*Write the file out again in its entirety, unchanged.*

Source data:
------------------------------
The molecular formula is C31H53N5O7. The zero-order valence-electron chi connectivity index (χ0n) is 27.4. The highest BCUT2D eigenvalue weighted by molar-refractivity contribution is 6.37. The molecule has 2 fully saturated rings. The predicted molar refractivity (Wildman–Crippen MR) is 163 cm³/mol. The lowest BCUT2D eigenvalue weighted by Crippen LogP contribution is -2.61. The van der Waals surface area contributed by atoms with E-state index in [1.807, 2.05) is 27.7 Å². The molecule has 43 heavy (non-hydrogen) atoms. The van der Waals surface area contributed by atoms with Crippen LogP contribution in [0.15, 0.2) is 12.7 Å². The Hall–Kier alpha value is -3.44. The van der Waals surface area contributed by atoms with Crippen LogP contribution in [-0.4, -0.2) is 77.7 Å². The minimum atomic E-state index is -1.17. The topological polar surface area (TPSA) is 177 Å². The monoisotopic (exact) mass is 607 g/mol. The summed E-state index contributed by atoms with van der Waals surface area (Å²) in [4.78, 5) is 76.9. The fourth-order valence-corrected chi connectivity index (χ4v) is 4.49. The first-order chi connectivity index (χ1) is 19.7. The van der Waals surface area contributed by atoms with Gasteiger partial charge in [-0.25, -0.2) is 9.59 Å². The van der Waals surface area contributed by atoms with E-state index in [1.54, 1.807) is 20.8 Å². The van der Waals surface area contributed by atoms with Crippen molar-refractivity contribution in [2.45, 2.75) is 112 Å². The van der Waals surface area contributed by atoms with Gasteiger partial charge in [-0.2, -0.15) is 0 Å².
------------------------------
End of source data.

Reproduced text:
The molecular formula is C31H53N5O7. The zero-order valence-electron chi connectivity index (χ0n) is 27.4. The highest BCUT2D eigenvalue weighted by molar-refractivity contribution is 6.37. The molecule has 2 fully saturated rings. The predicted molar refractivity (Wildman–Crippen MR) is 163 cm³/mol. The lowest BCUT2D eigenvalue weighted by Crippen LogP contribution is -2.61. The van der Waals surface area contributed by atoms with E-state index in [1.807, 2.05) is 27.7 Å². The molecule has 43 heavy (non-hydrogen) atoms. The van der Waals surface area contributed by atoms with Crippen LogP contribution in [0.15, 0.2) is 12.7 Å². The Hall–Kier alpha value is -3.44. The van der Waals surface area contributed by atoms with Crippen LogP contribution in [-0.4, -0.2) is 77.7 Å². The minimum atomic E-state index is -1.17. The topological polar surface area (TPSA) is 177 Å². The monoisotopic (exact) mass is 607 g/mol. The summed E-state index contributed by atoms with van der Waals surface area (Å²) in [4.78, 5) is 76.9. The fourth-order valence-corrected chi connectivity index (χ4v) is 4.49. The first-order chi connectivity index (χ1) is 19.7. The van der Waals surface area contributed by atoms with Gasteiger partial charge in [-0.25, -0.2) is 9.59 Å². The van der Waals surface area contributed by atoms with E-state index in [1.54, 1.807) is 20.8 Å². The van der Waals surface area contributed by atoms with Crippen molar-refractivity contribution in [2.45, 2.75) is 112 Å². The van der Waals surface area contributed by atoms with Gasteiger partial charge in [-0.2, -0.15) is 0 Å².